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Dan Bucatinsky on Playing Openly Gay Andy Shalowitz in 24

Dan Bucatinsky on Playing Openly Gay Andy Shalowitz in 24


"Back in the day, that character was 'the gay one' [...] And now the character is the character." 

Dan Bucatinsky feels pride playing the first out gay character in the 24 franchise, but the Emmy winner insists sexuality isn't the most interesting thing about Andy Shalowitz.

24: Legacy revealed Andy's sexuality in the most recent episode when the Counter Terrorist Unit analyst came face-to-face with his ex--closeted CTU agent Thomas Locke (Bailey Chase). Tom, it turns out, broke things off with Andy because he feared being outed at work would hurt his chances of receiving a promotion.

Related | OUT100: Dan Bucatinsky & Shane Bitney Crone

Bucatinsky, himself a married gay father and longtime activist, knows the importance of the visibility of the role in the reboot of the 24 series that starred Kiefer Sutherland for nine seasons. But, he says, the show doesn't make a big deal out of it.


"It's handled as so matter-of-fact, that I kind of feel matter-of-fact about it," Bucatinsky told OUT. "That's probably a luxury that people who came 25 years before us couldn't have imagined."

Bucatinsky, who won an Emmy Award for playing gay journalist James Novak in Scandal, is also a book author, TV writer, producer and director. He talked more with OUT about his new role and how coming out changed his career.

OUT: How did the producers discuss Andy's sexuality with you?

Dan Bucatinsky: They didn't pitch me a character who was gay or not gay. The facts of who Andy is, and what he does, and what he does on the show, and what role he plays in the show, aren't really relevant--which is kind of a great thing.

Back in the day, that character was "the gay one." You would define a character based on the fact that he is the gay roommate, or the gay neighbor, or the gay brother. The gayness was the character. And now the character is the character, and they are either Jewish or not. They're male or female, they're young or they're old, they're gay or they're straight. And those are all just parts of the flavors of the character.

The idea that one of these experts in counter terrorism is a guy who also happens to be gay is a great thing.

How does it feel to be the first out gay character on 24?

On the one hand, it's not the relevant to the character. On the other, he's the first gay character on the 24 franchise. They're certainly proud of the fact they have a gay series regular character. But it's not even remotely the most important thing about this character. Andy is a really smart, hard-working, loyal to a fault, computer analyst and counter- terrorism expert at CTU. For lack of a better comparison, I'm sort of holding the place that Chloe held back in the [original] series.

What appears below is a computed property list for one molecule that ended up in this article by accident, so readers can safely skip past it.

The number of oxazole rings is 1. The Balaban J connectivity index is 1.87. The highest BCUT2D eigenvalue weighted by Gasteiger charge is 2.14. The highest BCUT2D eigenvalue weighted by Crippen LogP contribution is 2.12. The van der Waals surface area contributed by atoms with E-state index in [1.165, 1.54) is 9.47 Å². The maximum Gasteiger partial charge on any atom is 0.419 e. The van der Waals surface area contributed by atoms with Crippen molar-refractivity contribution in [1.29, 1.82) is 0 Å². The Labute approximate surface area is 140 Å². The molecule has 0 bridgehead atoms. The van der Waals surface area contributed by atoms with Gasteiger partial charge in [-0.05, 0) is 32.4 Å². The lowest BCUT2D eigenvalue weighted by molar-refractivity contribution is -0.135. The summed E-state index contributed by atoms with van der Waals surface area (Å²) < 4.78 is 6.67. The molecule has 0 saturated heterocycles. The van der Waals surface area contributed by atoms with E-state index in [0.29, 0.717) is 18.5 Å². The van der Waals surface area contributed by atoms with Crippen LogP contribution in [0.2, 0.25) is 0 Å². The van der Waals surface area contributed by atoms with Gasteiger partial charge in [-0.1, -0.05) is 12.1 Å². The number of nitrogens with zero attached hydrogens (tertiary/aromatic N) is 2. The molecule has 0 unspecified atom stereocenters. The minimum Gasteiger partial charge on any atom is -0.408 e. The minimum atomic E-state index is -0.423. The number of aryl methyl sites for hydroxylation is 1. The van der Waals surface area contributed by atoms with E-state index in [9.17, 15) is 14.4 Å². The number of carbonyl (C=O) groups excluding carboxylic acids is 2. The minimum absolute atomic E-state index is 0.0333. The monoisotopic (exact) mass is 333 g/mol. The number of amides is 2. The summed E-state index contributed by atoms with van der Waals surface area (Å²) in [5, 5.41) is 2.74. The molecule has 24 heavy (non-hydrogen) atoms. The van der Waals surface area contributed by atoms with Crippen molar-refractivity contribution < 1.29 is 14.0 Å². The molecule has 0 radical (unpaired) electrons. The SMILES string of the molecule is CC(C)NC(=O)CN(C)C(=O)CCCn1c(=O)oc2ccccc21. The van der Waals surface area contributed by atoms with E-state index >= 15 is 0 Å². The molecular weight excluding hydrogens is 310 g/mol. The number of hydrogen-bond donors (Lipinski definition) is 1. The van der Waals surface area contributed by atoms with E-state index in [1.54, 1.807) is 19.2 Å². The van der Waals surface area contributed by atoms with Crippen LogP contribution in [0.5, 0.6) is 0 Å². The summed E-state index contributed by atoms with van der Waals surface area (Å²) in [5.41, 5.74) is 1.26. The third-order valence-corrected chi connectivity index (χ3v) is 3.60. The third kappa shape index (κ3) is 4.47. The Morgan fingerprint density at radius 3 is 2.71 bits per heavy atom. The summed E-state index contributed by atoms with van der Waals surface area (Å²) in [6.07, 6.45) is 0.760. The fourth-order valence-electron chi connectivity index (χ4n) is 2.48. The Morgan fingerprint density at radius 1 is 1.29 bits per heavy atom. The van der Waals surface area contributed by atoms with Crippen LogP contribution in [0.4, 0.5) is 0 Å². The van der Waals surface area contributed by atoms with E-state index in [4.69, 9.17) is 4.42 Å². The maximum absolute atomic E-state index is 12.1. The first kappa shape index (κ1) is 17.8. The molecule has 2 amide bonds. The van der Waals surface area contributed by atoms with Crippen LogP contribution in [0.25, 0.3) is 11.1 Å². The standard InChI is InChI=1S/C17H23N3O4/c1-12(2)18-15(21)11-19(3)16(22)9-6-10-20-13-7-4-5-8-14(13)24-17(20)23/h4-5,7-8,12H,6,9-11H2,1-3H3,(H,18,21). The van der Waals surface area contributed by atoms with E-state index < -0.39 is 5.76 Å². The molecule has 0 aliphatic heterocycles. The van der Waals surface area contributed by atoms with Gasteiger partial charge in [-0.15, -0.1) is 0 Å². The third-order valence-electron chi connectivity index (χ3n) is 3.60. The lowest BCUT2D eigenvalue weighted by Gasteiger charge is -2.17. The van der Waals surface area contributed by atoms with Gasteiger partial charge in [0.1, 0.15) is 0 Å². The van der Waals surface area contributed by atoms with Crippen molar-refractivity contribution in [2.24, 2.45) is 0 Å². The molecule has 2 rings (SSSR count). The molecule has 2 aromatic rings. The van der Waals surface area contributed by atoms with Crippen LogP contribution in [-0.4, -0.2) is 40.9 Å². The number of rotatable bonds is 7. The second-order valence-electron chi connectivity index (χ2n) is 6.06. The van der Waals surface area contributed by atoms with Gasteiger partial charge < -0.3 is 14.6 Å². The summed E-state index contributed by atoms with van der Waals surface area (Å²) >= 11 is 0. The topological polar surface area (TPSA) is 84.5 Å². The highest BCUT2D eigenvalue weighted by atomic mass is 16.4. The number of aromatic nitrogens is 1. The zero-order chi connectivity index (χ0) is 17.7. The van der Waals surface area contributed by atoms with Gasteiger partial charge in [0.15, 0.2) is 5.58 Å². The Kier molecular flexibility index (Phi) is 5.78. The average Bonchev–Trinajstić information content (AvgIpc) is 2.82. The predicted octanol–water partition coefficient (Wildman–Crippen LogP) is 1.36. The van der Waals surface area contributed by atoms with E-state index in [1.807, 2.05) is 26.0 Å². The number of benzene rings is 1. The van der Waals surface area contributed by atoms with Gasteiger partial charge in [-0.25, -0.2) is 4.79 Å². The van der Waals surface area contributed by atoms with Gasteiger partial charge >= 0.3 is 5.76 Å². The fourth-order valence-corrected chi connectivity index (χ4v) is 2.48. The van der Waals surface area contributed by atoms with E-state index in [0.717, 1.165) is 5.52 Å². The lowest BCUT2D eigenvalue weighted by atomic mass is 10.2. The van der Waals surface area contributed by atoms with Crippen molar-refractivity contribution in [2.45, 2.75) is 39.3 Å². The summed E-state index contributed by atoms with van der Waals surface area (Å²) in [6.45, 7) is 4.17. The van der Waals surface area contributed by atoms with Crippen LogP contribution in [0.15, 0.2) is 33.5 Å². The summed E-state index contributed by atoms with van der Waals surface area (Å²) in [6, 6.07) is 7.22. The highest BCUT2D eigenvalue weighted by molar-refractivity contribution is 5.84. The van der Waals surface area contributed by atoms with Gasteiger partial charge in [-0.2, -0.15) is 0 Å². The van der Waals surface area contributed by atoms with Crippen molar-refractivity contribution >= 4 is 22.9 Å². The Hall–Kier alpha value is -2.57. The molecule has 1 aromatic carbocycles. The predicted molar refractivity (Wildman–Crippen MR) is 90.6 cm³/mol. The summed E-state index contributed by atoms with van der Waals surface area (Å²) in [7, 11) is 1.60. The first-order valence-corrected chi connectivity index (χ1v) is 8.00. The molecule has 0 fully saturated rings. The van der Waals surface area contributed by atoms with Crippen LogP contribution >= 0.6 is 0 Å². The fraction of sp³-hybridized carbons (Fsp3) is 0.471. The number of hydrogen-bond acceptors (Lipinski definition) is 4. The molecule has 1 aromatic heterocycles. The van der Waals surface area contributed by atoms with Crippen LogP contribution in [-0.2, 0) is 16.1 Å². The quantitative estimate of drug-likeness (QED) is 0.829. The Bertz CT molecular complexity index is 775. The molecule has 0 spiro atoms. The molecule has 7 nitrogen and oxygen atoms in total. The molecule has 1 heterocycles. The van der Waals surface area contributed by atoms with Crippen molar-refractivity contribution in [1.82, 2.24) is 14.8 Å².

This genre is kind of a departure for you, although you were murdered in Scandal, also set in Washington, D.C.

Yeah, there are similarities and differences. I either keep getting drawn by Washington shows, or shows where in I could potentially be murdered at any moment. Those shows are either calling to me, or trying to hunt me down.

I was always a really big fan of 24. When it first came out, I really admired the device. I admired the ingenuity. I admired the sort of gasp-worthy storytelling, and the idea that an hour took place in real time. And the season took place in a day. I really thought it was an innovative idea. ... I'm really drawn to that kind of fast-paced, high-stakes storytelling. This 24 certainly delivers on all of that.

I was really drawn to playing someone who was a little bit neurotic and anxious, but a brilliant analyst. And I think a little bit of the humor in this version of 24 comes from Andy, which always makes me happy.

You have done everything--acting, producing, writing, directing. Do you have a favorite?

To be honest with you, I became a producer and a writer in service of the part of me that wanted to be an actor. So, acting is sort of where my heart and soul lie. When I first moved to LA, I really was encouraged to just pick one thing and stick with it. I understand why. The business finds it easier to put you into a category and understand what you want to do, and how they should see you. But it really is upon each of us, as individuals and as artists, to define ourselves only by our own drives, our own creative points of view. No one should stop us. No one should stop any writer or actor or director from trying something different.

You talked about being put in a category. How has coming out, being a gay father, being visible in LGBTQ advocacy the way you are, changed anything in your career?

I don't think I was living up to my potential as an actor until I was able to be as honest about who I am to myself. And part of being who I am, and part of being honest about who I am to myself, involved the process of being honest about who I am to the world. That may not be true of everybody; I can only speak for myself."

"24: Legacy" airs at 8/7c Mondays on Fox.

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